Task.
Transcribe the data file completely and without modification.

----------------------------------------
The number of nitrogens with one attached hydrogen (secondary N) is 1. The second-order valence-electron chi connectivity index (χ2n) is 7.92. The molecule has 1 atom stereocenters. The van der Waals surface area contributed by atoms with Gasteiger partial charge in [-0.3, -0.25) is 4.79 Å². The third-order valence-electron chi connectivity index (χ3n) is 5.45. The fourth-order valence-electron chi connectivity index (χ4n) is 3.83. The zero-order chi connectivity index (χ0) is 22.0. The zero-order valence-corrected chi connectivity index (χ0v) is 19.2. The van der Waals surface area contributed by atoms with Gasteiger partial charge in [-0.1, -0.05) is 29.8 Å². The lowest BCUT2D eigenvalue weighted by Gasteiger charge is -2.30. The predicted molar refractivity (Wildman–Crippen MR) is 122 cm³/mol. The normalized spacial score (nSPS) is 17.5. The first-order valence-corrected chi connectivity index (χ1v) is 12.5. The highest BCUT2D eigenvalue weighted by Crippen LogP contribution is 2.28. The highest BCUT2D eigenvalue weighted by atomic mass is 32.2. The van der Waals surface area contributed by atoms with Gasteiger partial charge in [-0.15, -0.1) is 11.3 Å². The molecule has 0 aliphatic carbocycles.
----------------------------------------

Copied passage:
The number of nitrogens with one attached hydrogen (secondary N) is 1. The second-order valence-electron chi connectivity index (χ2n) is 7.92. The molecule has 1 atom stereocenters. The van der Waals surface area contributed by atoms with Gasteiger partial charge in [-0.3, -0.25) is 4.79 Å². The third-order valence-electron chi connectivity index (χ3n) is 5.45. The fourth-order valence-electron chi connectivity index (χ4n) is 3.83. The zero-order chi connectivity index (χ0) is 22.0. The zero-order valence-corrected chi connectivity index (χ0v) is 19.2. The van der Waals surface area contributed by atoms with Gasteiger partial charge in [-0.1, -0.05) is 29.8 Å². The lowest BCUT2D eigenvalue weighted by Gasteiger charge is -2.30. The predicted molar refractivity (Wildman–Crippen MR) is 122 cm³/mol. The normalized spacial score (nSPS) is 17.5. The first-order valence-corrected chi connectivity index (χ1v) is 12.5. The highest BCUT2D eigenvalue weighted by Crippen LogP contribution is 2.28. The highest BCUT2D eigenvalue weighted by atomic mass is 32.2. The van der Waals surface area contributed by atoms with Gasteiger partial charge in [-0.15, -0.1) is 11.3 Å². The molecule has 0 aliphatic carbocycles.